Many have chimed in to provide care and support, including those who are also adopted and/or related stories about adoptions. Many people feel they can be open about adoption, others not so much. Since they are gone, your parents cannot provide a reason for not revealing this sooner, but I would suspect it was more fear of losing you both. So many people, especially those coming of age around the same time as you, wanted to find out or already knew and had to go off to find those "birth" parents. Some have happy endings, some not so much. Some resulted in breaking from the adoptive family - not everyone is secure in themselves or their upbringing. I would think that might be an adoptive parent's worst nightmare/fear. Then there is always when is the right time to tell the kids, if they feel they should be told. Perhaps that right time just never came for them.

Although several mentioned that adoption was a "secret", and it certainly may have been for some, it was much more of a stigma for the birth mother giving up the child, especially if born out of wedlock. Perhaps if it was a family member giving up the child it would need to be kept secret. Perhaps it was required by the adoption agency. Who knows. The mindset was certainly different "back in the day."

The MOST important part about adoption is that you are CHOSEN and LOVED for who you are, not for where you came from! You stated that you and your brother were well treated and loved, THAT is what is important. So many children today are raised in families where they are not loved unconditionally, or even abused (happens with adoptions as well!) All my cats are adopted and loved for themselves and their special quirks! I do tell them they are adopted, but they don't seem to care. ;-)

I read through the comments and selected the following from them:

"The real parents are the ones that raise you and love you, not the ones that gave birth to you."

"Yes, there is your DNA, which makes you who you are, but your true parents are the people who raised and loved you."

"We're selected, not expected."

"You can speculate all you want but what you experienced is what counts because that was reality: They loved you and you loved them."

"My way of thinking is: Your parents picked you and gave you a wonderful life. Think of all you would have missed if you had never known them."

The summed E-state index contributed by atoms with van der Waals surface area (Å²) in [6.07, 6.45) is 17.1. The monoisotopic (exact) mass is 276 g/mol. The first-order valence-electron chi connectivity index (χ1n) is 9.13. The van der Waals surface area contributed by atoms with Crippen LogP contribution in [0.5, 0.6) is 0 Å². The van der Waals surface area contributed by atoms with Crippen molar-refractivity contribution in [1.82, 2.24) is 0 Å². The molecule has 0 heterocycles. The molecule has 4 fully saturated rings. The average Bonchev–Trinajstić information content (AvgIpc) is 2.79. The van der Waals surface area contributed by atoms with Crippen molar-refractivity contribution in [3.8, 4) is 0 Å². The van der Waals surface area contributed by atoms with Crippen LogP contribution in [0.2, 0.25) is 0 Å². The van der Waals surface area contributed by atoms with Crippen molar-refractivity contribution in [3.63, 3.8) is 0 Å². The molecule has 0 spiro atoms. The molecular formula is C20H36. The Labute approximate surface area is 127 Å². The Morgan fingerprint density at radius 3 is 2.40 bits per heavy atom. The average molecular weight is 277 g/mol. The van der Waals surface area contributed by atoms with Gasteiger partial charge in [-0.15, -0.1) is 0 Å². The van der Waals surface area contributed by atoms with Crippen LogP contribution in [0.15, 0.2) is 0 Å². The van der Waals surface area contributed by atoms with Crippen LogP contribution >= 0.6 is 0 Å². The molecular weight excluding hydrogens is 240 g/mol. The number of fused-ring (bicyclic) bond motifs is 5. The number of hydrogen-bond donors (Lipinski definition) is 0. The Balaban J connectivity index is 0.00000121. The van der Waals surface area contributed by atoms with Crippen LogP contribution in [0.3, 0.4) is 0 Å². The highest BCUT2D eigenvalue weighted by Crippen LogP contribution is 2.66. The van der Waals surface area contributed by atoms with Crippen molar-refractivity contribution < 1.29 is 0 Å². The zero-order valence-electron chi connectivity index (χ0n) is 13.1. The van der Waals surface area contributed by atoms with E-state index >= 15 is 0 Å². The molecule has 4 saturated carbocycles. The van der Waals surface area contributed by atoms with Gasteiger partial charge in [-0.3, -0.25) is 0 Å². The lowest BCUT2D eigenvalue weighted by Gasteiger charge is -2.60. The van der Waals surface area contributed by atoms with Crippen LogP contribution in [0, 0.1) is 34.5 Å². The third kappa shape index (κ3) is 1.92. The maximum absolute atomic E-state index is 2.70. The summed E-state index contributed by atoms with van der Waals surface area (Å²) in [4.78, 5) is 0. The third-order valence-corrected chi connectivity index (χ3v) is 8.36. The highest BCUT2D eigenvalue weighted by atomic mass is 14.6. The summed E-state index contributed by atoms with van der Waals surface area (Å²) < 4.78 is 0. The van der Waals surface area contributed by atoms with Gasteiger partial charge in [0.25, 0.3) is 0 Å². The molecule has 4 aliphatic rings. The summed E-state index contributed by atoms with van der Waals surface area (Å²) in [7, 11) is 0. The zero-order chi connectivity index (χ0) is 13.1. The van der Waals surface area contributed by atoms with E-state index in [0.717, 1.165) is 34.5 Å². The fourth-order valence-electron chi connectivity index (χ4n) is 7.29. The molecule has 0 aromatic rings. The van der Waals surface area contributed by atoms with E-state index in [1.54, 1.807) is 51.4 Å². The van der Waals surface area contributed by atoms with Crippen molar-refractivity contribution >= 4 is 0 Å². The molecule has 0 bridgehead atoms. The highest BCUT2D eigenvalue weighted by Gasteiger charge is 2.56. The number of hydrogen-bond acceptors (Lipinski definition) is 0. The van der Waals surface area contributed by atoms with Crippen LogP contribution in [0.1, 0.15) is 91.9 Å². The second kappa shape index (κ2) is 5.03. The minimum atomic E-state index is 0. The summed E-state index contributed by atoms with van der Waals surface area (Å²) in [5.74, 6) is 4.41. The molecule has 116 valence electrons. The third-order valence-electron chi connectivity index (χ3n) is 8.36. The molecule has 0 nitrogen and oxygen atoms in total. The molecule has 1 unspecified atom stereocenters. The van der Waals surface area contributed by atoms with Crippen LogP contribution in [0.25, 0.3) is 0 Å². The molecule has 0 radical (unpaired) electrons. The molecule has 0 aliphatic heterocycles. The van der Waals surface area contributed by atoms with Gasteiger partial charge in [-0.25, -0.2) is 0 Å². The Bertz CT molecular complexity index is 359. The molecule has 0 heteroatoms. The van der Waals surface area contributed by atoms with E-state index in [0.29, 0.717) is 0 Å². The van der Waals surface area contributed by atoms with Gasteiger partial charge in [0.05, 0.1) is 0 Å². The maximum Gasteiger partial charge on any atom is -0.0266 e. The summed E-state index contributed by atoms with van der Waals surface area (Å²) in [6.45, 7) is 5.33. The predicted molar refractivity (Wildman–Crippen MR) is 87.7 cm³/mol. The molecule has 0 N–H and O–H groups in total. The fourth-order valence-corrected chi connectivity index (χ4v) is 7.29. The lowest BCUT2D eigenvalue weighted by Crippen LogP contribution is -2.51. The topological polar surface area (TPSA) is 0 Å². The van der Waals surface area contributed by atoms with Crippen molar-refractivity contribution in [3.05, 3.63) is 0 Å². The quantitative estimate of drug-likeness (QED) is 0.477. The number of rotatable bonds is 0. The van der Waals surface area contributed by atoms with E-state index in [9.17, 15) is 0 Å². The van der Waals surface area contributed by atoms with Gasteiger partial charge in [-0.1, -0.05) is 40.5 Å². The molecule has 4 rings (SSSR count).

“you grew not under my heart , but in it!”

These all sum up what I might want to say.

Your parents cared enough to perhaps protect you (or themselves) from heartache if either of you chose to seek out your birth parents, yet were wise enough to keep the papers in case you might ever want to know or need it (medical information could be needed.) Take your time now to reflect on the great relationships you had and remember all the good times. If you so choose to seek out any "birth" family, there are many ways to do it, but you need to be strong enough to handle what might come your way. Could be great finding new family, could be not so great. Wait until you have come to terms with it all so that you can sort through all of this.
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Reply to disgustedtoo
mikejrexec Apr 10, 2019
What a great post. I love all the positive quotes. Yes for now it is just one day at a time.
mikejrexec - I am sorry for the loss of your parents and glad that your caregiving days are over. Now is your chance to focus on your life and do what you want.

I heard a very wise woman once said: "The real parents are the ones that raise you and love you, not the ones that gave birth to you."

From the view of the parents, I think there is a fear that the child will not love them as much once the child finds out he/she was adopted. Perhaps, your parents had this fear and didn't want to tell you.
Helpful Answer (9)
Reply to polarbear
mikejrexec Apr 5, 2019
I had not thought about my parent's possible fear. Thank you for that insight. We were very very close. Perhaps they did not want that to possibly change.